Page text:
‘Sons of Anarchy’ Creator Reveals Pitch for Passed-Over ‘Mayans M.C.’ Followup

Kurt Sutter was ready to rebound in the wake of his exit from Sons of Anarchy spinoff Mayans M.C. with a brand new show. However, the coronavirus pandemic and other inhibiting factors, Sutter’s planned project was shot down by outlets. Last week, Sutter revealed the name and details of that project, an anthology series entitled Play.

“I pitched this anthology… literally the week Covid shut down the industry in 2020,” Sutter wrote on Instagram. “I went out with the concept and the pilot script to season one. Beyond the pandemic, there were many factors why it didn’t sell… It was fun throwing up some lyrics in the last post, so I thought I’d share the series concept and one of the songs from the pilot. #punkrock #foreverinadrawer #marciamarciamarcia.”

Sutter then attached the pitch details for the show as a whole and specifically Season 1, based in 1972 and subtitled Loud. The overall premise combines American music with William Shakespeare. Sutter using Shakespeare as inspiration is not an odd concept to Sons of Anarchy fans since the FX biker drama was loosely based on Hamlet. “Each standalone season will use the archetypes of William Shakespeare to explore a time and place in American History defined by its music,” Sutter wrote. “We borrow character, relationships, narrative structure from a play in the Bard’s tome and set it inside a rich world, during era-defining years, deeply immersed in an iconic music genre.

“It might be The Tempest, Chicago 1920’s, when ragtime was exploding in the speakeasies. Or Richard III, Memphis, 1950’s, when the world witnessed the birth of Rock & Roll. Using real and fictional characters, perhaps played by returning actors in repertoire, we tell a unique story shaped by the day’s most influential artists and songs.”

The Mayans M.C. co-creator then goes on to detail the setting of the Play: Loud, which would be based on Romeo and Juliet. “The Lower East Side of New York City. Like the rest of the country, New York has slid into fiscal crisis,” he wrote. “The civil rights victories of the sixties have been overshadowed by the harsh economic realities of the early seventies. Inner-city neighbors are hammered by rising unemployment, escalating drug addiction and a spike in violent crime. Turning up the heat on racial tension already gripping the city.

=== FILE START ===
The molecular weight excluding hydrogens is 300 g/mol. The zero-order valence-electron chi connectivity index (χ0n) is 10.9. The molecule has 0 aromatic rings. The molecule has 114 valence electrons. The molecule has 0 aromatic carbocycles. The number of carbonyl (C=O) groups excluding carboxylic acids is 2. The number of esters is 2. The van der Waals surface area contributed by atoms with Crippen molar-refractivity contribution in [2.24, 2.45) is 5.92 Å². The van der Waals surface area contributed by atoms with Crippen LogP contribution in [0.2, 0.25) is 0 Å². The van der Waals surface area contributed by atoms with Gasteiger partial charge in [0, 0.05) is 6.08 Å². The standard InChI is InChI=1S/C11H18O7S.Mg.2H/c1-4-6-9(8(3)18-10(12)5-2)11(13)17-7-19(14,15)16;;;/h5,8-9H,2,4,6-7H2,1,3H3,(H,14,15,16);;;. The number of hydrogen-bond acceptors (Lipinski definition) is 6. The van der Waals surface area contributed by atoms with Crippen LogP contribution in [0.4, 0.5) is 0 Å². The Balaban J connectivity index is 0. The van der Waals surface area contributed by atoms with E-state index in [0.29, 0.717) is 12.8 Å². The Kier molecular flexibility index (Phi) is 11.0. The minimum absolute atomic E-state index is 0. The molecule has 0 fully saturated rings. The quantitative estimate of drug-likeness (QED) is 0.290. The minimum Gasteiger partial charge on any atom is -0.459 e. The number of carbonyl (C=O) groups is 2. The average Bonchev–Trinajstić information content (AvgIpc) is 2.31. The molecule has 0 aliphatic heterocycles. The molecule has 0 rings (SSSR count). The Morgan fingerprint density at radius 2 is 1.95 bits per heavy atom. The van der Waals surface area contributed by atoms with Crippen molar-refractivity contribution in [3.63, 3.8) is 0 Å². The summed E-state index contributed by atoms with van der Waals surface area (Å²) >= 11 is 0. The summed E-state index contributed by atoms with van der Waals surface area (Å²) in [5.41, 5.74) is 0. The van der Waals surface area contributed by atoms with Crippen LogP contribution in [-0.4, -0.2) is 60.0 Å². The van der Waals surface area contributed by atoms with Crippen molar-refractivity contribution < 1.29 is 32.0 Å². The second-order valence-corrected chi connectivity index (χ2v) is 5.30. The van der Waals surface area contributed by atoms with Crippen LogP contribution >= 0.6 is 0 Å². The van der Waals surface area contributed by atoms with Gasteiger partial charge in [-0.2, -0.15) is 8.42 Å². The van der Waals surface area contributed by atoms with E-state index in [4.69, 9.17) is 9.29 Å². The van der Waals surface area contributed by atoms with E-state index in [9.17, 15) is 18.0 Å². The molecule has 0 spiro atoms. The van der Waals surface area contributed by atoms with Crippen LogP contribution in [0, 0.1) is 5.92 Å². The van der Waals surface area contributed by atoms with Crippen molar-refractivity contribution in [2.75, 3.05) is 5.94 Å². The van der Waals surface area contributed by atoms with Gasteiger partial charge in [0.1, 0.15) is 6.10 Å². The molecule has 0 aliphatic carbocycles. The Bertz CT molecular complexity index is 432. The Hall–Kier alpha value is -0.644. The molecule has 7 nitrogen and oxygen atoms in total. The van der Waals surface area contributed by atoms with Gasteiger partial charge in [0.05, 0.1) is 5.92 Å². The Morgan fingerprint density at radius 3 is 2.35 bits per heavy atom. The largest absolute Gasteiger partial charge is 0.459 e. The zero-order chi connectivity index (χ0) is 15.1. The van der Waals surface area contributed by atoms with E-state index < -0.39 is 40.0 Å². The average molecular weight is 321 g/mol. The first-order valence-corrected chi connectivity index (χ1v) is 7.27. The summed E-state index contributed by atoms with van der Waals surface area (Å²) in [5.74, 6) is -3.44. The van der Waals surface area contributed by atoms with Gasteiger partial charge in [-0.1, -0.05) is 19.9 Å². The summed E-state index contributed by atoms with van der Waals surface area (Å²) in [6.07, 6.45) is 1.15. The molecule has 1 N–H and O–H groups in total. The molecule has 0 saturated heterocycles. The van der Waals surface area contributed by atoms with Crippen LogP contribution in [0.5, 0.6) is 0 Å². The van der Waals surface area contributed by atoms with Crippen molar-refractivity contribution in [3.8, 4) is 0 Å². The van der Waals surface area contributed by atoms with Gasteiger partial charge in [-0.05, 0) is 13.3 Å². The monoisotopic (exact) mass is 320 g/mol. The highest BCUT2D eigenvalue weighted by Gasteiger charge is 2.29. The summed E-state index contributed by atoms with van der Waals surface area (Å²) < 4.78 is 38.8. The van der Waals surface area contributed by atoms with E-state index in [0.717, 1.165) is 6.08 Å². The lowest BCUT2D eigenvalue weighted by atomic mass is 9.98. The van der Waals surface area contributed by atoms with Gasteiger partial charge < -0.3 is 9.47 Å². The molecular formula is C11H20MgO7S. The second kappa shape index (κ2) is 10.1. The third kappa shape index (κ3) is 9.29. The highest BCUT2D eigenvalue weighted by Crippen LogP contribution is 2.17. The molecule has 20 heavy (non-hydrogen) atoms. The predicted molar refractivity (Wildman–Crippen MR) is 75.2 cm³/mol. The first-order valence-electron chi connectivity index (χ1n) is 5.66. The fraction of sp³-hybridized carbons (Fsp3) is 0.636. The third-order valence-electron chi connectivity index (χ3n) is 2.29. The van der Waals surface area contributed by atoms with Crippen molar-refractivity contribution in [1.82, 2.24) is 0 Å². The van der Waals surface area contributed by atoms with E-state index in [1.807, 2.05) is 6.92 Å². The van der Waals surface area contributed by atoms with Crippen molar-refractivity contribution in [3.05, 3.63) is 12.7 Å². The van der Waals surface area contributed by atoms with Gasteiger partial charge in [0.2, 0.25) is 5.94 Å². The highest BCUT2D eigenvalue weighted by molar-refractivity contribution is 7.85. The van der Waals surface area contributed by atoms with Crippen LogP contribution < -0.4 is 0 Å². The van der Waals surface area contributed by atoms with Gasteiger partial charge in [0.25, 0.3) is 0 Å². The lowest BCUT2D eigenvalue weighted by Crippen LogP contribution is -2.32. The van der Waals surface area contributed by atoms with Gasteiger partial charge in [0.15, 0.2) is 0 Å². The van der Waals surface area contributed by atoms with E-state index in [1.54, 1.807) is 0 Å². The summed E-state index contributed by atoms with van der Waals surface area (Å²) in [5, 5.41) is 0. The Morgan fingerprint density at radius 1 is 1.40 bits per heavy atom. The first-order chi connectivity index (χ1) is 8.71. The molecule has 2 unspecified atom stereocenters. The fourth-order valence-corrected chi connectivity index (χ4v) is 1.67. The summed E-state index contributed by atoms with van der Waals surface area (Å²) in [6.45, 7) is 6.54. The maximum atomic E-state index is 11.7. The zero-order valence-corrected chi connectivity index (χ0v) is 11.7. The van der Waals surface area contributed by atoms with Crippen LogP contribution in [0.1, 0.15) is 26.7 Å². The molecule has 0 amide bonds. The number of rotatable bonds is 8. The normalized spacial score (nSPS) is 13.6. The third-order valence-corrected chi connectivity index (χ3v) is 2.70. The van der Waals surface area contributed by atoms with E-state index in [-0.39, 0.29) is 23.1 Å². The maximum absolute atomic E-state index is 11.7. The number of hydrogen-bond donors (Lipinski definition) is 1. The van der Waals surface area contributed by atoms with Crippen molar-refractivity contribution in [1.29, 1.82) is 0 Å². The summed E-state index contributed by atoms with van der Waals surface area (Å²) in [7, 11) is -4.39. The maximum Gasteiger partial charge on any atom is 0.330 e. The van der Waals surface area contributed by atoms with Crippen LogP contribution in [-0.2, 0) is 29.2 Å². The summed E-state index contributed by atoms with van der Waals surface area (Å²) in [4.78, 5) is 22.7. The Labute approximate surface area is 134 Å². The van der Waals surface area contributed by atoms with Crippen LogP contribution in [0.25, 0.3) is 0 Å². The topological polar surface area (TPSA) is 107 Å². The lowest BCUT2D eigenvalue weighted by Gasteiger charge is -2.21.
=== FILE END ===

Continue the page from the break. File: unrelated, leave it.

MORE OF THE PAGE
“But on the B-side of this bad song is an equally upbeat groove. new York is in the midst of an artistic explosion. Boundaries being smashed in art, film and especially — music. Underground clubs are popping up all over the city, bracing ears with the ever-morphing sounds of Rock, Glam, Soul, Blues, Jazz — and a loud, primal, aggressive, garage-rock expression that within a year or so will become its own sub-genre, known as — Punk Rock.”

As hinted at in that last sentence, Sutter would center Season 1 around punk rock. “Punk will be the genre we explore. But a wide spectrum of sound will guide the show like a playful, omniscient voice,” he wrote. “Narrative will float on a constant stream of rhythm and melody. Music will be incorporated into every scene. Organic percussion, environmental beats, needle-drops and original compositions. The execution, subtle… the impact, potent.”

No word on which outlets passed on the project, but it seems Sutter is holding on to it for a rainy day. He’s instead moving into the world of film for This Beast, an upcoming Netflix drama he will write, direct and produce.

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